Need help with rc.d script

Ian Smith smithi at
Thu Nov 9 09:02:19 UTC 2017

On Thu, 9 Nov 2017 04:04:52 +0100, Polytropon wrote:

Another night owl, hmm? :)

 > On Wed, 8 Nov 2017 19:42:36 -0600, Edgar Pettijohn wrote:
 > > On Wed, Nov 08, 2017 at 11:37:37AM -0500, Ernie Luzar wrote:
 > > > Ian Smith wrote:
 > > > > On Tue, 7 Nov 2017 13:11:36 -0500, Ernie Luzar wrote:
 > > > I tested with and without the enclosing ( and ) on the while loop 
 > > > and it made no difference. No pidfile exists before the "service 
 > > >  dynip start" is issued and non exists afterwards.

 > > I don't believe the rc system can write a pidfile for you. Most of if not all
 > > of the services being started by the rc system are written in c and take care
 > > of writing their own pidfile. I suspect you could overcome this by writing a c
 > > program that does so and executes your script every 10 minutes. Or some form of
 > > pgrep perhaps.

 > It's easy to create a pidfile from within the shell script for
 > the shell itself (and its subshells) as well as for an invoked
 > external program:
 > 	echo $$ > /var/run/${0##*/}.pid
 > 	myprog -foo -bar baz -meow
 > 	echo $! > /var/run/

In that case - unless myprog daemonised itself? - I believe you'd need:
 	myprog -foo -bar baz -meow &
so then $! is specifically the PID of the (now background) myprog

 > The documentation says:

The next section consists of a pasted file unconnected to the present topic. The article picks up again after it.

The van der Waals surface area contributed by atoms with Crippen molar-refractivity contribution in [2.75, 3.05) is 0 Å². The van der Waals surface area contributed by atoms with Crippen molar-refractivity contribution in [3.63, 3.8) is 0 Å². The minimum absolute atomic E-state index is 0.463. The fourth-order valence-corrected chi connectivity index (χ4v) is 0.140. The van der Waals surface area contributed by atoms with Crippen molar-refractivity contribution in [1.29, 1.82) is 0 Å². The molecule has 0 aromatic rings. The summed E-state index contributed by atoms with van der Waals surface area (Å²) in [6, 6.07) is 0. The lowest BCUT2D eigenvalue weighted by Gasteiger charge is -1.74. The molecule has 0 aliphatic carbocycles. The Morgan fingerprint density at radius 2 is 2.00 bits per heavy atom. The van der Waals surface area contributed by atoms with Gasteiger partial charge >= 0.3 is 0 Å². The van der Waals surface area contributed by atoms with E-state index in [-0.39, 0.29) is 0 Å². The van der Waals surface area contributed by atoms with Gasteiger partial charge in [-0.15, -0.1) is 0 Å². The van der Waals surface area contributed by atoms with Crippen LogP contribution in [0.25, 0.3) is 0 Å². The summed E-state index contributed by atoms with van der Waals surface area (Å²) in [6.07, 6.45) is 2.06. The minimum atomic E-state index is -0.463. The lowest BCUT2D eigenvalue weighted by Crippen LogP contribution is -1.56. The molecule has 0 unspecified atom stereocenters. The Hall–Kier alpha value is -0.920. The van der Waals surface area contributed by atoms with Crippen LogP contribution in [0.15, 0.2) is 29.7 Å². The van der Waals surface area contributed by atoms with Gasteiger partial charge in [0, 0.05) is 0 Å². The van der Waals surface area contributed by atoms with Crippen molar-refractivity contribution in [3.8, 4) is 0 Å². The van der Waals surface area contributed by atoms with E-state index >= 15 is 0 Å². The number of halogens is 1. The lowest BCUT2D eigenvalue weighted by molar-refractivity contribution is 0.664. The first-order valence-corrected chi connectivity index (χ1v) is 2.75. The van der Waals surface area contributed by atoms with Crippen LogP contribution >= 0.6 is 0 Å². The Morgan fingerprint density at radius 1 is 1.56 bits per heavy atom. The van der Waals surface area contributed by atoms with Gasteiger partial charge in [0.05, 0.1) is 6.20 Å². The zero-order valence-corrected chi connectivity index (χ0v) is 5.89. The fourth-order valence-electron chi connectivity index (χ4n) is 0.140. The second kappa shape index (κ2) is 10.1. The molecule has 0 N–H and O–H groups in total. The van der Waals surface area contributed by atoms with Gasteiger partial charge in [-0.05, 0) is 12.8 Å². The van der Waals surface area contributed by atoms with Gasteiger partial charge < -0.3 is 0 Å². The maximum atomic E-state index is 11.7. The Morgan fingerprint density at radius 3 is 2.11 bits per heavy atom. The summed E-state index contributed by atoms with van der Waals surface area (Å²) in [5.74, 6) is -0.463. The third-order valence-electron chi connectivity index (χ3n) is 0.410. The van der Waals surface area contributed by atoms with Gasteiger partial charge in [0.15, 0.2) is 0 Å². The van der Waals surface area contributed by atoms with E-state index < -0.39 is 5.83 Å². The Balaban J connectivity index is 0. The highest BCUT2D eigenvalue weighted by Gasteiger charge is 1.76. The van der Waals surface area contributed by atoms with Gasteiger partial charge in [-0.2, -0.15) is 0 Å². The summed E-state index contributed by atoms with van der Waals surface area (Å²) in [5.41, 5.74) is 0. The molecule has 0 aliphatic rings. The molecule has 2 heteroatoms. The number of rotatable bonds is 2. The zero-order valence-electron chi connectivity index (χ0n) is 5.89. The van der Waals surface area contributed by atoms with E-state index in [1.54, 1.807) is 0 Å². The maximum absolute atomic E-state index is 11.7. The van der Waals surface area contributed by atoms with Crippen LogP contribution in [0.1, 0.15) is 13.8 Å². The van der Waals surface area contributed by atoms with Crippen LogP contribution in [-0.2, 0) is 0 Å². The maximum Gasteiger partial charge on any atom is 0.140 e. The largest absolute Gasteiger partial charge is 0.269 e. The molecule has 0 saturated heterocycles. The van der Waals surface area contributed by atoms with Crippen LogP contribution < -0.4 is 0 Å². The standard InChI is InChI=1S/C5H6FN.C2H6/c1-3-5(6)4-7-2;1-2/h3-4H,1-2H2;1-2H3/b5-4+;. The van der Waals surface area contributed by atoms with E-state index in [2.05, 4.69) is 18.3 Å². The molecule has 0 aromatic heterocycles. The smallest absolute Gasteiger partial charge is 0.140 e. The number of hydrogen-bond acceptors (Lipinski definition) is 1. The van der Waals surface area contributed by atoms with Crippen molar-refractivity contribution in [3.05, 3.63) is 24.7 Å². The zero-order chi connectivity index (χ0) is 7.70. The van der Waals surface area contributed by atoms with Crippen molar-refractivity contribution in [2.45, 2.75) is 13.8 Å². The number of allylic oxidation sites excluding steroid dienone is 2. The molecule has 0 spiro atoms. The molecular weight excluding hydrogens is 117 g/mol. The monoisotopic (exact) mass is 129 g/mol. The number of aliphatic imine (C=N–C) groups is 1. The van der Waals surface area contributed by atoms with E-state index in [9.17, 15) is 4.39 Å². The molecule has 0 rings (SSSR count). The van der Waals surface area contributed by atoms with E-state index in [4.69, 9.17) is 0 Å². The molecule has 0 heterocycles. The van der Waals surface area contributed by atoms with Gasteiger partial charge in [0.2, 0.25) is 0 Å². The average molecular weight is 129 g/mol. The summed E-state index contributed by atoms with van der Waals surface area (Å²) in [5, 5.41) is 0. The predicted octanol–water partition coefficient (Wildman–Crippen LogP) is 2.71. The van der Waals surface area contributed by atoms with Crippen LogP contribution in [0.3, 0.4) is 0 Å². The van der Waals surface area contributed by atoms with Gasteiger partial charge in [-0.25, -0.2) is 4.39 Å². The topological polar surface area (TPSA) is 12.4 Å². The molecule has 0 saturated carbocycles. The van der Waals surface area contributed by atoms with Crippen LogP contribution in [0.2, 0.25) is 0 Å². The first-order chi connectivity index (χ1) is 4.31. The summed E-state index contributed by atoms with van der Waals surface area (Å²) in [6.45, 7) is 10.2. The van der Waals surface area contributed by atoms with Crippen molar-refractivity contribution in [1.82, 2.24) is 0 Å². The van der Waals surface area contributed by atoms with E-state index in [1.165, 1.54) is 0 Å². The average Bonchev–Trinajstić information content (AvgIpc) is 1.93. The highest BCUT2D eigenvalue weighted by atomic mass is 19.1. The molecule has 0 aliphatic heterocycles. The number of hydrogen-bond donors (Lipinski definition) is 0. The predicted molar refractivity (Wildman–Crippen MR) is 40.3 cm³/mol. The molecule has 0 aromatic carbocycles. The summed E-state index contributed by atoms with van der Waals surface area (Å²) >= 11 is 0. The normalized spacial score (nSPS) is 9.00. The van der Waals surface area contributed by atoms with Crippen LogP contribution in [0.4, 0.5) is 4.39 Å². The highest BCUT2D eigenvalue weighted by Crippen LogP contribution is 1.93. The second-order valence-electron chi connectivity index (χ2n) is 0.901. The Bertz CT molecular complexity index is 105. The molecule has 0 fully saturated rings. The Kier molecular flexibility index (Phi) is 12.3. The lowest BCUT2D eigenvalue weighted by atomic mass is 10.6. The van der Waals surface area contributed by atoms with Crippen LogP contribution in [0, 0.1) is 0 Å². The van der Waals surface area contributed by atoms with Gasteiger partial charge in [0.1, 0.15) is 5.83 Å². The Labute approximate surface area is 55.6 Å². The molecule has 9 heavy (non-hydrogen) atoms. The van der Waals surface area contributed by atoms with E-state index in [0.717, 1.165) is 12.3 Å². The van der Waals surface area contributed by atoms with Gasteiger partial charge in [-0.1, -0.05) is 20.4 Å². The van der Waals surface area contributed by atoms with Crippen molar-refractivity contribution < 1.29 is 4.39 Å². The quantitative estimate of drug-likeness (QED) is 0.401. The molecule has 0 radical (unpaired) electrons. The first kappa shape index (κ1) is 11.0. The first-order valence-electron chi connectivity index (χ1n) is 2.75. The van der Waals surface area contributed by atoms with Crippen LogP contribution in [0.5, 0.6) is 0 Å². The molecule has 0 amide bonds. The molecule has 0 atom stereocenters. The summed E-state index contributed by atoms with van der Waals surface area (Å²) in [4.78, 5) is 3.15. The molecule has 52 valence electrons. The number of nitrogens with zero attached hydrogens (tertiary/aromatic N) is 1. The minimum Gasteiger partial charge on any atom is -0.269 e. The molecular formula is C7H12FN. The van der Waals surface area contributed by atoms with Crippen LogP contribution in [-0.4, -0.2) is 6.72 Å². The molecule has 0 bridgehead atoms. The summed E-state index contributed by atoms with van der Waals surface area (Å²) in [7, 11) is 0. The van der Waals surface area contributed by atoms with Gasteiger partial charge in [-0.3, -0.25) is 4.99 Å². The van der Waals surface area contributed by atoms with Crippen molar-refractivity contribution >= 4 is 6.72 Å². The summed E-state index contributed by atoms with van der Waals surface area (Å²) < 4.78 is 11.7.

>      $$      Expands to the process ID of the invoked shell.  A subshell
 >              retains the same value of $ as its parent.
 >      $!      Expands to the process ID of the most recent background command
 >              executed from the current shell.  For a pipeline, the process ID
 >              is that of the last command in the pipeline.
 > See "man sh", section "Special Parameters", for details

Indeed.  I was trying to find out whether or not rc made the pidfile, or 
one had to do it in the program (here a sh script) being run; as Edgar 
indicated, seems the program|script needs to do it.  Even if rc had done 
so, for a bg subshell (and not $$) you'd need to overwrite it anyway.

I think what's needed here for Ernie's dynip script is like:

	# setup code ..
	# repeated loop subshell code, to be left running
		while true; do
			sleep $delay
	) &
	echo $! > /var/run/	# post PID of bg subshell
	echo ok or such confirmation	# if desired
	exit 0				# finished startup script

Then 'service dynip stop' should find and kill the correct process.

I generally go a bit further, finding sometimes that only the sleep in 
such a loop may get killed - since it's running 99.9%+ of the time - so 
usually take the trouble so any of the usual signals work to end it:

	(	done=0
		trap "done=1" int quit term	# signals set done=1
		while [ $done -eq 0 ]; do
			sleep $delay
		echo `basename $0` killed by signal int, quit or term
		trap - int quit term	# for tidyness, overkill here
	) &
	echo $! > /var/run/	# correct PID for external kill
	exit 0

Consult sh(1) regarding how to trap - and/or block - various signals.

cheers, Ian

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